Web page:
In case you missed it, Boulevard Brewing has announced their release schedule for 2017. And, boy, there’s a lot to process. Let’s compare 2016 to 2017 (both August and December versions).
That’s a lot of red NEWs across 2017. Then again, there were a lot of red NEWs across 2016 also. So what are we dealing with here?
Same As It Ever Was
The standards are there unchanging. Unfiltered Wheat, Pale Ale, KC Pils, Bully! Porter, Pop Up / Frequent Flyer IPA, Single Wide IPA, Tropical Pale, and 80 Acre are all available year round. The canned radlers announced last year, Ginger Lemon in the spring/summer and Cranberry Orange in the fall/winter continue. Sixth Glass, Tank 7, The Calling (D)IPA continue the Smokestack Series.
The seasonals are all back, though it seems they are reserving the traditional four for the Midwest now: Irish Ale is out now, Zōn in the summer, Bob’s ’47 in the fall and Nutcracker in the winter. We’ve seen three of the other, let’s call them National Seasonals, already. Early Riser coffee porter is available currently. Milk Stout currently in the 12-pack sampler and on tap in the Beer Hall, will get its own release in the fall. Snow & Tell, a Scottish-style ale, will be back again next winter. A new TDB summer seasonal remains mysterious.
All good there.
A few beers that were limited releases are – or soon will be – available year round. Bourbon Barrel Quad is now on shelves. Imperial Stout will be on shelves for good sometime around August 2017. An imperial pilsner, Noble Prize, is also due out in March as a year-long release. All three of these will be available exclusively as 4-packs of 12-oz. bottles.
That imperial pilsner is the same beer as Collaboration #1 from 2010. Ambassador Brewer Jeremy Danner tells us that Boulevard founder John McDonald was a big fan of that initial collaboration with Orval brewmaster Jean-Marie Rock and wanted to brew it again. They are so excited about this one, Boulevard will release it in kegs once starting sometime in March.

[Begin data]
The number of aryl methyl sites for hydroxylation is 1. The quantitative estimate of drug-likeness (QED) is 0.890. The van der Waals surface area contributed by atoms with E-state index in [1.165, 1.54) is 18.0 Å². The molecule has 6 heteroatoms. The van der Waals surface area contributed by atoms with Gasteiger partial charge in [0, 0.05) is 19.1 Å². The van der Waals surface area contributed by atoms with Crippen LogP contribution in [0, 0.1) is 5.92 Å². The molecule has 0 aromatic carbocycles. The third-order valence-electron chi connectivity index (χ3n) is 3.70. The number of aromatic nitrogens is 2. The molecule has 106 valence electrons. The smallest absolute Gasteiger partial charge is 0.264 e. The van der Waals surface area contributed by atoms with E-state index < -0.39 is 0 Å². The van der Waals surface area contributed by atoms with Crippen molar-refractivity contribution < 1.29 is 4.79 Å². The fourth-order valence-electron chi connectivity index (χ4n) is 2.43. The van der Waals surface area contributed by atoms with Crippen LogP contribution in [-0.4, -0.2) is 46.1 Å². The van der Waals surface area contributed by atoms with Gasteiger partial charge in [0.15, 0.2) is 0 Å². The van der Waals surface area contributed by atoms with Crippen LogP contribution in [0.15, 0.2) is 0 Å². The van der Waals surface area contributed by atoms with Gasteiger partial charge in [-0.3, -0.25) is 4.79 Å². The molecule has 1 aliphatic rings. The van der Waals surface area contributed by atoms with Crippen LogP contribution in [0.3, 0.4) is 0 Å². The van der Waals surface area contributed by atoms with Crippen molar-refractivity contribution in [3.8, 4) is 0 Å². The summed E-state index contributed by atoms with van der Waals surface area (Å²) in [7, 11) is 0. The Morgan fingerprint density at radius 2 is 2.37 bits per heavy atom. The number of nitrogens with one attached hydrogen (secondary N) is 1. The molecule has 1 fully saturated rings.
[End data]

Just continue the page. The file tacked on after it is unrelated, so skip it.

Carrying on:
Absolutely no complains.
The American Kölsch now in sample 12-packs and the Beer Hall will be added to the year round lineup. More on this later.
Backroads Lead to Bacteria?
Boulevard released three beers under the Backroads Series. The divisive Entwined Ale made with muscat grape juice was the first diversion in 2014. Then Hibiscus Gose came down the road. Finally, Last Splash, a wet-hopped pale ale, landed later that same year.
The tart Hibiscus Gose has returned as a seasonal the past couple of years. Now it sits between two releases in a new seasonal Sour Series that includes Show-Me Sour and a Berliner Weisse. Show-Me, a dark sour beer, was supposed to debut at Boulevardia 2015 as a collaboration with Side Project Brewing in St Louis. Government label approval delayed its release until September of that year. Now it’ll return this February on draft and in six-packs. We tasted the Berliner Weisse at the Boulevard Beer Hall and enjoyed it.
All Shook Up
The limited release Smokestack Series is brand new, save for four. Saison-Brett and Rye-on-Rye-on-Rye continue, and seeing as those might be the best beers Boulevard produces, I will not storm over to their offices and make a scene. Love Child #8 is due in June.